Hi! Im Anna. My girls, Astra & Luna are 3 1/2mo old, weimaraner sisters. They have a slight tendency to nip as they give kisses to my fiance, or in my case~its to my hands.(I really don't like being licked in the face-so afford them little opportunity. Once in a while they get me, but I don't mind as long as its only occasional & its on the cheek-just not the mouth/nose. Ive never cared for the feeling; & every dog I've ever had have not been "face lickers". Well occasionally to me but that's it, & not often. Anyway, its getting better with simple NO correction, & pulling away~& as they're growing. But our biggest issue has got to be the jumping up. On us when excited, when getting their food ready, when walking up/down the stairs(which scares me & I feel likeone of these days we'll all end up tumbling down & all get hurt!) Ive been making them sit & be calm before I'll give them their bowls. I try keeping them down & especially going down the steps try keeping them forward focused when they do get in front of/ahead of me. Its getting a little better. But its a constant, daily problem with them jumping, & more & more with them raising up on hind legs with front paws hitting the top drawers in the kitchen, just below the counter tops. Regardless of what I'm doing, they still are trying to pull up to see, &/or get to whatever they can or I have-even my coffee cup! I know that curiosity is very natural, & I'm glad they're inquisitive about things. I also know they want to know what I'm doing, because I'm "mom" & they do watch me all the time. I understand all of that. But how do I effectively correct this unwanted/unacceptable behavior? Ive been taking their paws, & setting them back down on all 4s, while trying to say no firmly, yet not sound aggressive at all. I look for the tone that says Im serious, but not threatening, or in away that puts stress into it if at all possible. But it seems like it's not working. I guess it has somewhat, because as soon as one of them raises up to the counter, table, shelves, etc.~I tell them NO,& To Get Down. Which they do. But they repeat the action multiple times before finally stopping..for that specific time, or instance. Next time we're in a situation where they can't see everything, or I'm doing something on a counter,table,my desk, a shelf-surfaces over their heads that I'm doing anything-food related or not. I stay consistent, as does my fiance. I just don't know how else I should approach things to be successful in stopping this behavior, or increasing their response to commands in general. They're so smart! I know they are, I see it 24/7! I know they're still young, but I'm unsure if they're old enough that they should be listening &/or responding by now, or at least better than they do at times. Ive never had weimaraners, & while I've been doing my homework, I'm still very much in new territory being my 1st experience with the breed. Thank you so much for reading all of that #1,lol-but also for any advice or tips you may have to offer. Thank you again!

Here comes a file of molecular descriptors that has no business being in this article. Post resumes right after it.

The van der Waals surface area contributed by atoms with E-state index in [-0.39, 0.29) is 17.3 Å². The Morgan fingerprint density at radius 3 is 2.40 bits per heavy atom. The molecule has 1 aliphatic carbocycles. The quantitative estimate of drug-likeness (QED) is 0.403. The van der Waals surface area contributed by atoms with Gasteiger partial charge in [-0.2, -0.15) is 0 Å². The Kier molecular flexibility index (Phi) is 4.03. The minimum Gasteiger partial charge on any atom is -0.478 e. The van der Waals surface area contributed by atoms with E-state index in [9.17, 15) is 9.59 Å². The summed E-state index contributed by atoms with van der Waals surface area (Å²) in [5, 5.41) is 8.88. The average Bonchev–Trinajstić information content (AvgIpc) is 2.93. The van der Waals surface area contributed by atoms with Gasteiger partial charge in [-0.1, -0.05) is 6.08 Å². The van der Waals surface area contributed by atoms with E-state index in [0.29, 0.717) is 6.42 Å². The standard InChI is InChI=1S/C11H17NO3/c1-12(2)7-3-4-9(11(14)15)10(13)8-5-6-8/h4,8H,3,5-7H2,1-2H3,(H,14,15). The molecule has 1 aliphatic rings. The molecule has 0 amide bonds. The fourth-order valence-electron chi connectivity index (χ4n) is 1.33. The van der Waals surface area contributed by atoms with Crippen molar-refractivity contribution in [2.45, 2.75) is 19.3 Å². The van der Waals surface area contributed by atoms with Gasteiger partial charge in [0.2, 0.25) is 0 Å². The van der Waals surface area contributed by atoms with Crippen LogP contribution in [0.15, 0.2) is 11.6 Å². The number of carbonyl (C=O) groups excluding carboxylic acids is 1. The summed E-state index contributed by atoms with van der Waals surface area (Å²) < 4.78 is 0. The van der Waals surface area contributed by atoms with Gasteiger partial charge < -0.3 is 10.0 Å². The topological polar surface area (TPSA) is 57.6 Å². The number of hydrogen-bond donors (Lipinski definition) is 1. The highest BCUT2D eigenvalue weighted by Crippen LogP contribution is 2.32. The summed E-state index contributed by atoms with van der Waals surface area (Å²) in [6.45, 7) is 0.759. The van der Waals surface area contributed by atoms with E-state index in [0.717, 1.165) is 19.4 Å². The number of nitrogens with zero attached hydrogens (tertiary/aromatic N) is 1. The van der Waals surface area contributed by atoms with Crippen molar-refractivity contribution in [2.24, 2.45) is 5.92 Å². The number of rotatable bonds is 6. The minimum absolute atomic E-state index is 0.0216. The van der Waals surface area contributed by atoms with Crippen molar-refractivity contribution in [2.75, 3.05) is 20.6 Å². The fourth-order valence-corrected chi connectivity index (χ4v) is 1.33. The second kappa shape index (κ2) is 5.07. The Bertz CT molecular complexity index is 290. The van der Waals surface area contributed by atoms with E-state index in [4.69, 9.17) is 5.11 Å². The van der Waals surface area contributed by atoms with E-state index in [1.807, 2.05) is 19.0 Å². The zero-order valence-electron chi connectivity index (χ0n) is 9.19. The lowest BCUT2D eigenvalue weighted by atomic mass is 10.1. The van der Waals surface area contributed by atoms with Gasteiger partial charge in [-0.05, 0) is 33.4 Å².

Hello! Here is information on nipping/biting. Nipping: Puppies may nip for a number of reasons. Nipping can be a means of energy release, getting attention, interacting and exploring their environment or it could be a habit that helps with teething. Whatever the cause, nipping can still be painful for the receiver, and it’s an action that pet parents want to curb. Some ways to stop biting before it becomes a real problem include: Using teething toys. Distracting with and redirecting your dog’s biting to safe and durable chew toys is one way to keep them from focusing their mouthy energies to an approved location and teach them what biting habits are acceptable. Making sure your dog is getting the proper amount of exercise. Exercise is huge. Different dogs have different exercise needs based on their breed and size, so check with your veterinarian to make sure that yours is getting the exercise they need. Dogs—and especially puppies—use their playtime to get out extra energy. With too much pent-up energy, your pup may resort to play biting. Having them expel their energy in positive ways - including both physical and mental exercise - will help mitigate extra nips. Being consistent. Training your dog takes patience, practice and consistency. With the right training techniques and commitment, your dog will learn what is preferred behavior. While sometimes it may be easier to let a little nipping activity go, be sure to remain consistent in your cues and redirection. That way, boundaries are clear to your dog. Using positive reinforcement. To establish preferred behaviors, use positive reinforcement when your dog exhibits the correct behavior. For instance, praise and treat your puppy when they listen to your cue to stop unwanted biting as well as when they choose an appropriate teething toy on their own. Saying “Ouch!” The next time your puppy becomes too exuberant and nips you, say “OUCH!” in a very shocked tone and immediately stop playing with them. Your puppy should learn - just as they did with their littermates - that their form of play has become unwanted. When they stop, ensure that you follow up with positive reinforcement by offering praise, treat and/or resuming play. Letting every interaction with your puppy be a learning opportunity. While there are moments of dedicated training time, every interaction with your dog can be used as a potential teaching moment.
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